Health and fitness experts have been going on about the virtues of daily exercise for decades, now – and they’re not wrong. Maintaining a healthy body is an integral part of maintaining a healthy mind. And a healthy mind and body are essential to being able to perform effectively at work.

So be sure to include some kind of physical activity in your prioritised list of daily tasks – even if it’s something as mundane as “Walk/Jog through park on way to collect samples from Warehouse.”

5. Establish Work Times & Work Spaces

To create a distinction between “work time” and “personal/life time”, go ahead and actually do it. Set a formal timetable for work and work-related activities during the day – and stick to it (allowing a little leeway for the inevitable hiccups and crises).

And to push that distinction further, designate certain spaces as work spaces. If you work in an office or other facility, you’ll already have those laid out. But if you work from home, this may mean setting up a separate room or den as your studio/work space. As with your work schedule, any time you spend outside this space should be considered as personal.

This attitude should extend to your phone. The cloud-hosted Swytch network allows your company to assign UK business numbers to workers’ personal phones so they can receive vital communications at all times. And crucially for your work-life balance, Swytch enables you to maintain a clear demarcation between personal and business contacts and data.

6. “Good Enough” May Be Good Enough

We all want to be acknowledged for doing our jobs well, and striving for excellence in all things is no bad thing. But, we’re only human – and perfection is something that isn’t built into our DNA.

So spending hours and hours on each task, striving to get it just right isn’t a winning plan. It’s an inefficient use of your time and resources – not to mention a great way to induce high blood pressure.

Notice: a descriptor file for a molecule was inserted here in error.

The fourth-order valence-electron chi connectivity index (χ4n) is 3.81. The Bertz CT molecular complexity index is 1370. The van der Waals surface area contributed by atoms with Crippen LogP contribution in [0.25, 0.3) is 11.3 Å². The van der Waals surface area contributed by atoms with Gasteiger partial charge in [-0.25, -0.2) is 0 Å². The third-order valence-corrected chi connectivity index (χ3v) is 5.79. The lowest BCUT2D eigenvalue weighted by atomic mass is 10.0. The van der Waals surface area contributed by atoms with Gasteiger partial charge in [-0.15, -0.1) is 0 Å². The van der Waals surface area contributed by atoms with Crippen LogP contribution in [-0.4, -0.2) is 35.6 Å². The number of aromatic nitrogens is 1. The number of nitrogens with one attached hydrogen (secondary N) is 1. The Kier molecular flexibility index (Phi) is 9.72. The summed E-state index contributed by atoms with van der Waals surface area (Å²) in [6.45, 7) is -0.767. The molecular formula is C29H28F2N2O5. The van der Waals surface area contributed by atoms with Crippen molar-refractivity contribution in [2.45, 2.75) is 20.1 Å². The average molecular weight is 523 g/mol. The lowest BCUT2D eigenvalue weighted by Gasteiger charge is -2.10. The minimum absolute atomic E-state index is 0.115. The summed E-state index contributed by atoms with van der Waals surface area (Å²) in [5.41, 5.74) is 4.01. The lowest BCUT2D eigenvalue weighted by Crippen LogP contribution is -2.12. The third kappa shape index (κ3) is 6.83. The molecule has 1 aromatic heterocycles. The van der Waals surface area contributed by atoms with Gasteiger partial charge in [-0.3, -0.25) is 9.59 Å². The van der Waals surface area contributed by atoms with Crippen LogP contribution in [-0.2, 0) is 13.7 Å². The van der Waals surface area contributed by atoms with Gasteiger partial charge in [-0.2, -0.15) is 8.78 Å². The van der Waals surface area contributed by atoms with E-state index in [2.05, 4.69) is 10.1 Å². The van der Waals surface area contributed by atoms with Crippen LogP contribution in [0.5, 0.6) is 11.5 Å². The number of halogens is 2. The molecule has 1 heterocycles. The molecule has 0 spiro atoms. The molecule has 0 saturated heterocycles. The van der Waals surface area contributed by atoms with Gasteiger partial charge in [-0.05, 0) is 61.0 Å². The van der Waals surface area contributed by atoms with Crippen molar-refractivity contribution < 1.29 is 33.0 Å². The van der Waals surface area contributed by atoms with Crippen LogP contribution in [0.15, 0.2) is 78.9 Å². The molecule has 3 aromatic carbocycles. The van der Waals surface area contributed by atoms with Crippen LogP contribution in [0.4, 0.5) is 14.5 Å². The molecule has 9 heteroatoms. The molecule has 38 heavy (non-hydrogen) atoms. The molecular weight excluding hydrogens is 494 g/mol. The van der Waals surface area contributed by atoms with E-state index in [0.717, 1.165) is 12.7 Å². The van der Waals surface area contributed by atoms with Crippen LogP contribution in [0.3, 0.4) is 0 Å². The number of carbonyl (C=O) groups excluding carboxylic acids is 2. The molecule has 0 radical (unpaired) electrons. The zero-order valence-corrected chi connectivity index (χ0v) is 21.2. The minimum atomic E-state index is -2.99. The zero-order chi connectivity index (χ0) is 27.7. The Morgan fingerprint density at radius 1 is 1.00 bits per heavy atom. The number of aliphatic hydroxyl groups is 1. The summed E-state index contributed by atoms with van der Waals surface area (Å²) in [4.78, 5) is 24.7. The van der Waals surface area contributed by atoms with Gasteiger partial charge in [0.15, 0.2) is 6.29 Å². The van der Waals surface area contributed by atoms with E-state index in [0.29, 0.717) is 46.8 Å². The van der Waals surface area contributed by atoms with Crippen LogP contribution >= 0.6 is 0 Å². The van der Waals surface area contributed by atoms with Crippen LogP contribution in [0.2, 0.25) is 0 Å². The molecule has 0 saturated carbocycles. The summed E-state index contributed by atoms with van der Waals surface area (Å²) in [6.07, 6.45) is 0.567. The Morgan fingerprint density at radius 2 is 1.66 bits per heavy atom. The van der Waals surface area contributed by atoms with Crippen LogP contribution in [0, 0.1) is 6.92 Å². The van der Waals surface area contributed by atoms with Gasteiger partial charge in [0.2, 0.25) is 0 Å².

Admitting – and accepting – that sometimes “good enough” is an acceptable standard will enable you to get more individual jobs done – especially if your work requires you to move quickly from one assignment or project to another.

7. Cultivate Outside Interests

Having laser-like focus on only one aspect of your existence (like your work) limits free thinking, induces stress, and ultimately reduces your capacity to work effectively, rather than increasing it.

Taking some time to foster outside interests (sports, social activities, community service, hobbies, etc.) expands your range of experience, refreshes your body and mind, and opens up a wider world of new ideas and influences that may be of value to you in all sorts of ways.

8. Nurture Your Family & Support Networks

They’ll be there for you, through thick and thin (whether you like it, or not…), so devoting the time and effort to nurture your relationships with family and friends is another part of the work-life balancing process.

The time you spend with them may be invaluable in maintaining your physical and emotional health – not to mention the pool of ideas and experiences that you’ll share.

Keep these recommendations in mind, and you’ll be well on the way to improving your work-life balance.